An industrial lockout and strike that began on June 20, 1892, culminating in a battle between strikers and private security agents on July 6, 1892. It was one of the most serious disputes in US labor history. The final result was a major defeat for the union, and a setback for efforts to steelworkers.
  • The Coal Strike

    The Coal Strike
    The Coal Strike was a strike by the United Mine Workers of America in the anthracite coal fields of eastern Pennsylvania. The strike threatened to shut down the winter fuel supply to all major cities. The strike was suspended by president Theodore Roosevelt and was never resumed. The coal strike was the first labor episode in which the federal government intervened as a neutral arbitrator.
  • "The Jungle" written

    "The Jungle" written
    It was exposed to labor abuses in the meat packing industry. Muckraker Upton Sinclair described the filthy conditions of the meat packing industry in Chicago during the Progressive Era. It led to the Pure Food and Drug Act and the Meat Inspection Act, not to labor legislation. Sinclair said "This is no fairy story and no joke". It helped us, now our meat will be edible and we dont have to worry about the problems they did.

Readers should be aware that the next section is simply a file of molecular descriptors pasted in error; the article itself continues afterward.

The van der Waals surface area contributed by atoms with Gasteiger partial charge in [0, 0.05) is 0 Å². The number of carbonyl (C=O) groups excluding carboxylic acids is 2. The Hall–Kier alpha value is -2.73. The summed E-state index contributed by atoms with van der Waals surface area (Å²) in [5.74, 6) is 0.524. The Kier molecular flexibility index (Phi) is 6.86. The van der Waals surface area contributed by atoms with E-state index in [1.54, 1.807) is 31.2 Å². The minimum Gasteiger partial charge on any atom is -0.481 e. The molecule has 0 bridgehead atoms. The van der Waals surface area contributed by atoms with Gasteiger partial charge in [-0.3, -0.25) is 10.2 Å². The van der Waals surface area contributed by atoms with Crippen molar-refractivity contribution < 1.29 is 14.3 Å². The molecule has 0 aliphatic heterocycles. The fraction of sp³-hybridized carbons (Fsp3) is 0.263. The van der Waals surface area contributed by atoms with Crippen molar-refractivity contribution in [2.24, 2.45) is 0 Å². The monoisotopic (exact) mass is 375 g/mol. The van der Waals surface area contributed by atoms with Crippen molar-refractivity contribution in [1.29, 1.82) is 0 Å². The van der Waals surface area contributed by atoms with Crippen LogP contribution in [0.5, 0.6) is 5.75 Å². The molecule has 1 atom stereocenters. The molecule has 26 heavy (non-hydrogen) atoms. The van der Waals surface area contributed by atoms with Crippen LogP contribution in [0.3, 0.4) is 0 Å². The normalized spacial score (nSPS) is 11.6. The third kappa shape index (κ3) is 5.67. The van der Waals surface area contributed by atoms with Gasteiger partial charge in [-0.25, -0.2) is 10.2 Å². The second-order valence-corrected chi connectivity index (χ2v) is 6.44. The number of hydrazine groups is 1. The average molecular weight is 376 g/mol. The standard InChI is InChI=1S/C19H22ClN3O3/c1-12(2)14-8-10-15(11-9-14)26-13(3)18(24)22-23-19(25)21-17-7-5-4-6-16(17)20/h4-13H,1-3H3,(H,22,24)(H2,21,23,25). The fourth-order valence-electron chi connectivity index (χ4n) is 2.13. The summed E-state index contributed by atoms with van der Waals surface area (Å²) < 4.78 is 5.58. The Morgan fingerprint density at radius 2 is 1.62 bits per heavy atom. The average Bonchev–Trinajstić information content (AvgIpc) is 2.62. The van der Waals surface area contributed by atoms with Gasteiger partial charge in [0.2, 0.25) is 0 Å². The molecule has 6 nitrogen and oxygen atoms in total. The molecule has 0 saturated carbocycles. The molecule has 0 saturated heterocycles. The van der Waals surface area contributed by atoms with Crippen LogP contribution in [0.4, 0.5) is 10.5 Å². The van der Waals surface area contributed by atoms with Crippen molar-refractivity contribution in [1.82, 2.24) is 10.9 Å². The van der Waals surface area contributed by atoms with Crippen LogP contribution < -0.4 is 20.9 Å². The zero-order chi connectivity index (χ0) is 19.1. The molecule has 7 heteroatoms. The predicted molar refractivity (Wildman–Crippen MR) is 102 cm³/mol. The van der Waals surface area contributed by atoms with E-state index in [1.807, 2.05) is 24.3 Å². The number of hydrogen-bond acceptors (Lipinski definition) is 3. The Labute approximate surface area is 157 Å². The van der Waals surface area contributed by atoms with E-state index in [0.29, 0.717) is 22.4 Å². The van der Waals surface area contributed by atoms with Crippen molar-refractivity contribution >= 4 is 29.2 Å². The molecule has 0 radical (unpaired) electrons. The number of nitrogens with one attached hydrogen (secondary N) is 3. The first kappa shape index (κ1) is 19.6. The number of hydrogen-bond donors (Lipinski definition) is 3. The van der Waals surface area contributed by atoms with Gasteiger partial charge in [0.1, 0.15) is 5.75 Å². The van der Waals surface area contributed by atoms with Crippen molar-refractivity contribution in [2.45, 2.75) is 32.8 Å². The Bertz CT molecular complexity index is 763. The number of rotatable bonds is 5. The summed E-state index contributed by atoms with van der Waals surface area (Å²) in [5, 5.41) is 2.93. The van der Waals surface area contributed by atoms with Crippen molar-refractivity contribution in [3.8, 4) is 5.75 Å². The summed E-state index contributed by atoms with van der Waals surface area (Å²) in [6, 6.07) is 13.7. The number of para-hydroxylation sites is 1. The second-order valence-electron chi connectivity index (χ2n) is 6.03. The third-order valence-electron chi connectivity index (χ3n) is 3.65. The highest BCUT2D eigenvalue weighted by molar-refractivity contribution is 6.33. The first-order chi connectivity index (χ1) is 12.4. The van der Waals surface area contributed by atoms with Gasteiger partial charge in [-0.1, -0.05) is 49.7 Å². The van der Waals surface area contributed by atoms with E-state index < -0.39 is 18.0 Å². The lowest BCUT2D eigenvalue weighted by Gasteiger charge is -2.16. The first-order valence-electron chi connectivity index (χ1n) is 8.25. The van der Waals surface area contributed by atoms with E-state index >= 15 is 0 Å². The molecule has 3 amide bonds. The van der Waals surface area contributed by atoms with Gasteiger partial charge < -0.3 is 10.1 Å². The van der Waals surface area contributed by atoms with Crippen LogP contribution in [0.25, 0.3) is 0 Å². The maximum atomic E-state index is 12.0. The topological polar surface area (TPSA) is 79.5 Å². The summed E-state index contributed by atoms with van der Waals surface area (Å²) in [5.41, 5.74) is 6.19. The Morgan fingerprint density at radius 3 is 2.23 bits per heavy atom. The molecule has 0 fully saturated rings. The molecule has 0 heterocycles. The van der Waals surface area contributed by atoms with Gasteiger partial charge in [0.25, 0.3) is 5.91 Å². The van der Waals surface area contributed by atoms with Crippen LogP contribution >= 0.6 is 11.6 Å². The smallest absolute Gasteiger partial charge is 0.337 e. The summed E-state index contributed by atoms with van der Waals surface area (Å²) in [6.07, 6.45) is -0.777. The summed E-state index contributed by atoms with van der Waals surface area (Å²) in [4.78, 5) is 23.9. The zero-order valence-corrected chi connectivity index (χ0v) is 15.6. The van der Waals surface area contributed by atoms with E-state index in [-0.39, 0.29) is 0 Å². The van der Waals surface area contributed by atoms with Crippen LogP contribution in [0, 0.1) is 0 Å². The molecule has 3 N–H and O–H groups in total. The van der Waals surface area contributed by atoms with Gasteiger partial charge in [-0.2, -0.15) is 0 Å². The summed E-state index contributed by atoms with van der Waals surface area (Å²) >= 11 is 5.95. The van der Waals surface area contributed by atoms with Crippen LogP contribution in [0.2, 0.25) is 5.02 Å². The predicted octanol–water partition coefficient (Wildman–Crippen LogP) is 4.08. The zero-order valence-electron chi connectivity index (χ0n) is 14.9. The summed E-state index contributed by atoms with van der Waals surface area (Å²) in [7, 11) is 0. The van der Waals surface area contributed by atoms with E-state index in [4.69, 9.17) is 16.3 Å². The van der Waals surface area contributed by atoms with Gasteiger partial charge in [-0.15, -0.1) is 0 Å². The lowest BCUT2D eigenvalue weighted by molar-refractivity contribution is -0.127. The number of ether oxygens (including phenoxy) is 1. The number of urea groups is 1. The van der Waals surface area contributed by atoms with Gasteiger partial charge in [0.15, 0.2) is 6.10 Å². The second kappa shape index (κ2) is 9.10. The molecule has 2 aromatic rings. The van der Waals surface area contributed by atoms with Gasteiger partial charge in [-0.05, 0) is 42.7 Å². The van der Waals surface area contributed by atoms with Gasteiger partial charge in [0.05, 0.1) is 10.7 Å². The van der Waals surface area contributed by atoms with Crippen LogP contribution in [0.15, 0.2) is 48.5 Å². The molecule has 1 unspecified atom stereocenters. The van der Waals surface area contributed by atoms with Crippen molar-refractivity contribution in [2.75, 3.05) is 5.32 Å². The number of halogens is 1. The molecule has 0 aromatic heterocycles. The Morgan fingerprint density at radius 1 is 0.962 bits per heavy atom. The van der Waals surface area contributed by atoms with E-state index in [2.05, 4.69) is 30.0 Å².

• "The Bitter cry of Children" written

    "The Bitter cry of Children" written
    The Bitter Cry of the Children exposed hardships suffered by child laborers, such as coal miners. Work in the coal breakers is exceedingly hard and dangerous. The coal is hard, and accidents to the hands, such as cut, broken, or crushed fingers, are common among the boys. Or even worse, boys get mangled and torn in the machinery.
  • Pure Food and Drug Act passed

    Pure Food and Drug Act passed
    United states federal law that provided federal inspection of meat products and forbade the manufacture, sale, or transportation of adulterated food products and poisonous patent medicines.The muckrakers had successfully heightened public awareness of safety issues stemming from careless food preparation procedures and the increasing incidence of drug addiction from patent medicines,